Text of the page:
Highly recommended by Gillian Flynn, The Doll Master is a riveting collection of thrillingly sinister stories from the dark side of life.
All is not as it appears. Each protagonist has a secret. Each story has a twist.
In the title story, a boy collects dolls after the death of his cousin. But as he collects more, it becomes apparent that his obsession is unhealthy. What does it have to do with a series of child abductions? And who is the ‘friend’ that urges him on?
Oates uses the medium of mystery to cleverly and eloquently reflect very current social issues, from very different walks of life.
‘Soldier’ plays with our sympathies while looking at the sides taken after a mixed race (accidental?) shooting. Receiving death threats from some, yet heralded for bravery by others, Brendan Shrank maintains his innocence. But why did he pick up his Uncle’s gun that day?
‘Gun Accident’ takes a fine-toothed comb to a shocking home invasion, in which a young man is shot. But what secret does Hanna hold? Why has she never spoken about what really happened that night? Why is she paralysed with anxiety when she revisits the scene, twenty years later?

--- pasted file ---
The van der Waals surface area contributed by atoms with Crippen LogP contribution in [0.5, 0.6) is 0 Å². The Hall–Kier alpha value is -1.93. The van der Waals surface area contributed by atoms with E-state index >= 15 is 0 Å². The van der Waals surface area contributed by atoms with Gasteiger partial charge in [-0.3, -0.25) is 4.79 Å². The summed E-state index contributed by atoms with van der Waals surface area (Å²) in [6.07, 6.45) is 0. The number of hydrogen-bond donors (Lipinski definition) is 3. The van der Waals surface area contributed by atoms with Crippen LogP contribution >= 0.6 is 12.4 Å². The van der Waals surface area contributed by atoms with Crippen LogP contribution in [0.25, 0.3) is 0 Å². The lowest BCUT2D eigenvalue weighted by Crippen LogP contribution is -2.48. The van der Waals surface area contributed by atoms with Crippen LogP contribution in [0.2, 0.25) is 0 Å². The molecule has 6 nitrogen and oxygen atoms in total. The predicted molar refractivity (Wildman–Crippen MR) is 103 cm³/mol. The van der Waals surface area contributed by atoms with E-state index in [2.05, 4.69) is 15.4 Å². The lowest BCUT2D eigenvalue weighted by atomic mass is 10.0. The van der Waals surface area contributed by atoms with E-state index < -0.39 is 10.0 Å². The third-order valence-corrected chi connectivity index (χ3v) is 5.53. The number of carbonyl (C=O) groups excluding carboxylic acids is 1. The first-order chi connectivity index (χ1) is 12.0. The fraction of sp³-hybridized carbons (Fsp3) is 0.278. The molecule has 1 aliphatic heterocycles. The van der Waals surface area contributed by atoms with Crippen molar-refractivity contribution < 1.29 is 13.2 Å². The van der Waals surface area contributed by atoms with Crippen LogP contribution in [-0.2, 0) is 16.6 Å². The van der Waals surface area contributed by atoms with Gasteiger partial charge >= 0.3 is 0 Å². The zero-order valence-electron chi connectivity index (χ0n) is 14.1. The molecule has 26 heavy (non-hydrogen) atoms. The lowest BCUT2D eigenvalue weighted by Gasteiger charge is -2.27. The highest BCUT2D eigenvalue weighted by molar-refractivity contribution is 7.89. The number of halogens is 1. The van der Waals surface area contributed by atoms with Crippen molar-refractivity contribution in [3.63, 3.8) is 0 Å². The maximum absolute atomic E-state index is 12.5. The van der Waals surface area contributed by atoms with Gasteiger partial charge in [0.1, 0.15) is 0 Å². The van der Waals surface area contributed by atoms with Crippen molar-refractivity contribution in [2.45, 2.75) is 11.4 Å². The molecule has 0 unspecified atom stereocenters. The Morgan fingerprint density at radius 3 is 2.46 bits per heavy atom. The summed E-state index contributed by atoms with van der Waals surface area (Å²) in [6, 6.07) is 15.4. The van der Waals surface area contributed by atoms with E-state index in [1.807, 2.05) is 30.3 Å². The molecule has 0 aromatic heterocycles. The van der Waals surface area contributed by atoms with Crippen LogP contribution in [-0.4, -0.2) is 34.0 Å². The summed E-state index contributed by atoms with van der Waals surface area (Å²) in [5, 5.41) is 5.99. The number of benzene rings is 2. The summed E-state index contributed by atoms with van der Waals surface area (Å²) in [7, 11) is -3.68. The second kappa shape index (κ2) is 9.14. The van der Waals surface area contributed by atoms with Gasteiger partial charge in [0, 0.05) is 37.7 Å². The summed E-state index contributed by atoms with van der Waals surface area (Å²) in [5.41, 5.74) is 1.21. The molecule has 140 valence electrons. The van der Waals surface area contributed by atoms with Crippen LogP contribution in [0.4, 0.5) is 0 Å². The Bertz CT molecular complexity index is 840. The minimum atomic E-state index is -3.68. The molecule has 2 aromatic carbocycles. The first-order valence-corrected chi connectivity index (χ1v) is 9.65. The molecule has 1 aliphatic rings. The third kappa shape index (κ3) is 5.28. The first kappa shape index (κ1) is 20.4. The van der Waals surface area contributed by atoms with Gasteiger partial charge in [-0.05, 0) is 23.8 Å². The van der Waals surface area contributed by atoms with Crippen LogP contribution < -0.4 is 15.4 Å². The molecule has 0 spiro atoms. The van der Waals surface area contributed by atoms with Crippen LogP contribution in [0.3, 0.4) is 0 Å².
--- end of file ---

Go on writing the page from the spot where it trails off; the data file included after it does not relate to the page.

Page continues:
‘Equatorial’ had me thinking of Vonnegut‘s Galapagos. I just couldn’t get him out of my head. But it fits, in this whacky story of a woman convinced that her husband is trying to kill her. Is it all in her (pounding) head? Oates draws parallels between the lengths will they be driven to and the fight for ultimate survival. Only the fittest will prevail…
‘Big Momma’ addresses the problems of working single parents, poverty, runaways, body image and abduction (but boy with a twist!). Where is the Clovis’ mother? And who or what is Big Momma?
I love the fluent and easy way Joyce Carol Oates writes, the (conspiratorial) asides she whispers in brackets to the voyeuristic reader. Oates wields a lovely turn of phrase;
A single high window overlooks, at a little distance, the rough waters of the Atlantic that appear in the moonlight like shaken foil.
She avoids bad language, (barring ‘Gun Accident’) and is not wordy, except in the more literary Edgar Allen Poe influenced ‘Mystery Inc.’ In this Who’s Who of mystery writers, invoking The Man Who Loved Books Too Much, Oates narration becomes more classically sinister; her protagonist a predatory bookseller, intent on adding to his empire by foul means.But again, a twist: “Charles” entertains the idea of being partners with his mark, Aaron Neuhaus. Will he change his murderous mind? Or has Neuhaus become suspicious?
The six stories in The Doll Master are a good length, almost novellas. Although I’m not a mystery reader, I was riveted to each twisted little tale, and couldn’t put this book down.
I had to find out what would happen… Did he, or didn’t he? Will she or won’t she? Is it HIM?
Read on if you DARE!
Find out more
- The Doll-Master by Joyce Carol Oates review – chilling short-story melodramas The Guardian
- More titles by Joyce Carol Oates
- About Joyce Carol Oates – Biography in Context (access using your library card and PIN)
The Doll-master and other tales of terror
by Joyce Carol Oates
Published by HarperCollins New Zealand